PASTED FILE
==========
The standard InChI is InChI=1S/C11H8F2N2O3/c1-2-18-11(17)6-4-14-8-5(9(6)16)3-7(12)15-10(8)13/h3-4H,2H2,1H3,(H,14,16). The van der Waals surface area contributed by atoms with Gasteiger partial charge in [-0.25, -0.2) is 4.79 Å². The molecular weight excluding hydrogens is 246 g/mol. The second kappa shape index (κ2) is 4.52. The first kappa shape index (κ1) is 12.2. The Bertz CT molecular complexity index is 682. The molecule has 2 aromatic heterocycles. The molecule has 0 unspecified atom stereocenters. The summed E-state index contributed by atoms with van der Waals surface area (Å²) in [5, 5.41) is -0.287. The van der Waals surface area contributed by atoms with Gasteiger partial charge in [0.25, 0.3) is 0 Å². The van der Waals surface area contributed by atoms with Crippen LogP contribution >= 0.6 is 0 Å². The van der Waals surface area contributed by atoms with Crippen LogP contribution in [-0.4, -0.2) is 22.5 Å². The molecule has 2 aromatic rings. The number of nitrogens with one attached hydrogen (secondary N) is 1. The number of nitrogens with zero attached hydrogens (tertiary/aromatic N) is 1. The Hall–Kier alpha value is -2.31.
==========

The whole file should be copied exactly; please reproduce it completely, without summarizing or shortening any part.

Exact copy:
The standard InChI is InChI=1S/C11H8F2N2O3/c1-2-18-11(17)6-4-14-8-5(9(6)16)3-7(12)15-10(8)13/h3-4H,2H2,1H3,(H,14,16). The van der Waals surface area contributed by atoms with Gasteiger partial charge in [-0.25, -0.2) is 4.79 Å². The molecular weight excluding hydrogens is 246 g/mol. The second kappa shape index (κ2) is 4.52. The first kappa shape index (κ1) is 12.2. The Bertz CT molecular complexity index is 682. The molecule has 2 aromatic heterocycles. The molecule has 0 unspecified atom stereocenters. The summed E-state index contributed by atoms with van der Waals surface area (Å²) in [5, 5.41) is -0.287. The van der Waals surface area contributed by atoms with Gasteiger partial charge in [0.25, 0.3) is 0 Å². The van der Waals surface area contributed by atoms with Crippen LogP contribution >= 0.6 is 0 Å². The van der Waals surface area contributed by atoms with Crippen LogP contribution in [-0.4, -0.2) is 22.5 Å². The molecule has 2 aromatic rings. The number of nitrogens with one attached hydrogen (secondary N) is 1. The number of nitrogens with zero attached hydrogens (tertiary/aromatic N) is 1. The Hall–Kier alpha value is -2.31.